Policy of Reconciliation

India has been trying very hard over the past couple of months to appease its “friendly” neighbour.

I mean, not China but Pakistan.

The Indian Prime Minister, Dr Manmohan Singh, has outstretched his hand towards the Pakistani Prime Minister on more occasions than one, the most famous being their joint attendance at the India – Pakistan World Cup Cricket Match at Mohali in Punjab.

This, after having failed repeatedly and consistently to get any commitment from Pakistani Government to bring the 26/11 perpetrators to justice in Pakistan. After having produced enormous evidence in multiple dossiers and submitted the same to the Pakistani Government. After agreeing to allow a Pakistani Investigative team to meet and interrogate the lone Pakistani terrorist captured during the 26/11 attacks.

So, what do we do ? We cannot launch a war on Pakistan today, as easily as we did in the past. We cannot use the U.S. to arm twist Pakistan, as the U.S. is perennially worried about losing control of Pakistan in uncertain times. We cannot also use only diplomacy. We cannot work with the Pakistanis.

And, what do we do ? We stretch our hands towards someone who we know for sure is not going to be faithful in any negotiations. Who is not true to his profession. Who is again led by sermons and sermonizing by the all-powerful Pakistani army and the dreaded ISI (the military intelligence unit of Pakistan).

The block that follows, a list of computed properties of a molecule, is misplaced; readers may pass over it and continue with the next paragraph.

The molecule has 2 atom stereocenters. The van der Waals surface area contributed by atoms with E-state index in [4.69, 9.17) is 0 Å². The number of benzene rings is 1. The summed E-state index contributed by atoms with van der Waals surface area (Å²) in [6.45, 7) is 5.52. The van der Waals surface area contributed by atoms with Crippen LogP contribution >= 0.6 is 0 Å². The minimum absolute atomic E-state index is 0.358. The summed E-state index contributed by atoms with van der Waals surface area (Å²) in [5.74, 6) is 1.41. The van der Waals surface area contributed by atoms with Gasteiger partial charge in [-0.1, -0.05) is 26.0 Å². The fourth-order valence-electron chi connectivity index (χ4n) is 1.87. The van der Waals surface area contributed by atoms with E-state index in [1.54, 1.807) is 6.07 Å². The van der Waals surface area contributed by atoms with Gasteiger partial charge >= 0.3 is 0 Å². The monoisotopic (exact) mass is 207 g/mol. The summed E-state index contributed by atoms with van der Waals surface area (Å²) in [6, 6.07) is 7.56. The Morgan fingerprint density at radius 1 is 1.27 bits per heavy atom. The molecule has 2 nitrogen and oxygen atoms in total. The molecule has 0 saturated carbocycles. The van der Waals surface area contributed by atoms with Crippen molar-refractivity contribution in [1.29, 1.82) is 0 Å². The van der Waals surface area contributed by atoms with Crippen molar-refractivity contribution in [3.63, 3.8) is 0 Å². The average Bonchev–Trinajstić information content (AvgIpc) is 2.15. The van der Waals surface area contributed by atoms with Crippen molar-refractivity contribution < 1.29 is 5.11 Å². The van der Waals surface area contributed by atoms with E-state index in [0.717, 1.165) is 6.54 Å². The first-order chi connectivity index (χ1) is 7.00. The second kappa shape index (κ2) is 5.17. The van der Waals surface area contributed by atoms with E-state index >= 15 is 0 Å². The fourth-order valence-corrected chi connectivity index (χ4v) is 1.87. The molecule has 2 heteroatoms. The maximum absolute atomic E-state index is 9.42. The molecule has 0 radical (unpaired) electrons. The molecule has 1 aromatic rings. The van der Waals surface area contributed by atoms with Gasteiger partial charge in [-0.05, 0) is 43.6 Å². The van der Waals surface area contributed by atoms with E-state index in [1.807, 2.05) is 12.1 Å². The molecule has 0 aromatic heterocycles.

Is this going to work ?

Surely not. Let us wait and watch and see for ourselves. There are only two things that India can do, which will affect Pakistan militarily (forcing them to spend more and more money every year on their military hardware in the context of a rather poor nation) and mentally. These are as follows: enhance our annual budget allocation for the armed forces to somewhere close to 5% of our GDP, which would work out to some USD 70B in FY11-12. This would come also closer to the amount being spent by the Chinese (atleast the publicly announced figures).

The second thing that we can do very effectively is to use a task force of experienced, savvy and knowledgeable diplomats to exercise “soft” power in the leading Capitals of the world, specifically the U.S., the U.K., Russia, France, Germany, Brazil, some of the key African countries, and some of the key Asian countries, and build a consensus towards dismantling the terror network operating within Pakistan, making it legally and morally untenable in the eyes of the comity of nations and the U.N.

This would force Pakistan to change, however not by much. Diplomacy is a waste of time with Pakistan. But is there an alternative ? We need to constantly dialog with all key players and with China to ensure that Pakistan does not step out of the “expected” line.

We cannot choose our neighbours for sure. Neither can we ignore the part of the family which has split off from the main family and which is persistent in giving troubles to the parent family.

Reconciliation just for the sake of achieving some political and personal goals will never work, it has never worked anywhere. There is no basis.


Vijay Srinivasan
15th May 2011


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